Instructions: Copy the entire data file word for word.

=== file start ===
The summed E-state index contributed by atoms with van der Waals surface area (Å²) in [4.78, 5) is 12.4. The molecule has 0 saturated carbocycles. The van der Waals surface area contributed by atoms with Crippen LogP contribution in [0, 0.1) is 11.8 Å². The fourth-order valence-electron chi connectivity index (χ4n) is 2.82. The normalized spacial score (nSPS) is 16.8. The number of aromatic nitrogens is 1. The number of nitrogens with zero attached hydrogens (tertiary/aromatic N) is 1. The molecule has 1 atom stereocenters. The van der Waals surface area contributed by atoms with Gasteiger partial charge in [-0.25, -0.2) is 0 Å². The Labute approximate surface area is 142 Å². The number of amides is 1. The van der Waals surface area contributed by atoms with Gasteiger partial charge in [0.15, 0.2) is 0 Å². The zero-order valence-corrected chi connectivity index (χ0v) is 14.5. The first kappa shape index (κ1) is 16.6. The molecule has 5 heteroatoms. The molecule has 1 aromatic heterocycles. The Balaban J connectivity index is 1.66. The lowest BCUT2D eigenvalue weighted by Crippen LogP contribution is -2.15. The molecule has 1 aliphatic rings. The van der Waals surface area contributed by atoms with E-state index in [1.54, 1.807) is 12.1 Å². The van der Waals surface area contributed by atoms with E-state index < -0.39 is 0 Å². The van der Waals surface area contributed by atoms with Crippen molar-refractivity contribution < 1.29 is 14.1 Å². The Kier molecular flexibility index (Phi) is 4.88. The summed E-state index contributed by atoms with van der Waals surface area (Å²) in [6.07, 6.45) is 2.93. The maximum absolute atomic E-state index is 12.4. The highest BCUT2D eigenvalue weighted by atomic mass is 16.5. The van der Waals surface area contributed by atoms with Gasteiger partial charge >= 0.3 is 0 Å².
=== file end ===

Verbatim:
The summed E-state index contributed by atoms with van der Waals surface area (Å²) in [4.78, 5) is 12.4. The molecule has 0 saturated carbocycles. The van der Waals surface area contributed by atoms with Crippen LogP contribution in [0, 0.1) is 11.8 Å². The fourth-order valence-electron chi connectivity index (χ4n) is 2.82. The normalized spacial score (nSPS) is 16.8. The number of aromatic nitrogens is 1. The number of nitrogens with zero attached hydrogens (tertiary/aromatic N) is 1. The molecule has 1 atom stereocenters. The van der Waals surface area contributed by atoms with Gasteiger partial charge in [-0.25, -0.2) is 0 Å². The Labute approximate surface area is 142 Å². The number of amides is 1. The van der Waals surface area contributed by atoms with Gasteiger partial charge in [0.15, 0.2) is 0 Å². The zero-order valence-corrected chi connectivity index (χ0v) is 14.5. The first kappa shape index (κ1) is 16.6. The molecule has 5 heteroatoms. The molecule has 1 aromatic heterocycles. The Balaban J connectivity index is 1.66. The lowest BCUT2D eigenvalue weighted by Crippen LogP contribution is -2.15. The molecule has 1 aliphatic rings. The van der Waals surface area contributed by atoms with E-state index in [1.54, 1.807) is 12.1 Å². The van der Waals surface area contributed by atoms with E-state index < -0.39 is 0 Å². The van der Waals surface area contributed by atoms with Crippen molar-refractivity contribution < 1.29 is 14.1 Å². The Kier molecular flexibility index (Phi) is 4.88. The summed E-state index contributed by atoms with van der Waals surface area (Å²) in [6.07, 6.45) is 2.93. The maximum absolute atomic E-state index is 12.4. The highest BCUT2D eigenvalue weighted by atomic mass is 16.5. The van der Waals surface area contributed by atoms with Gasteiger partial charge >= 0.3 is 0 Å².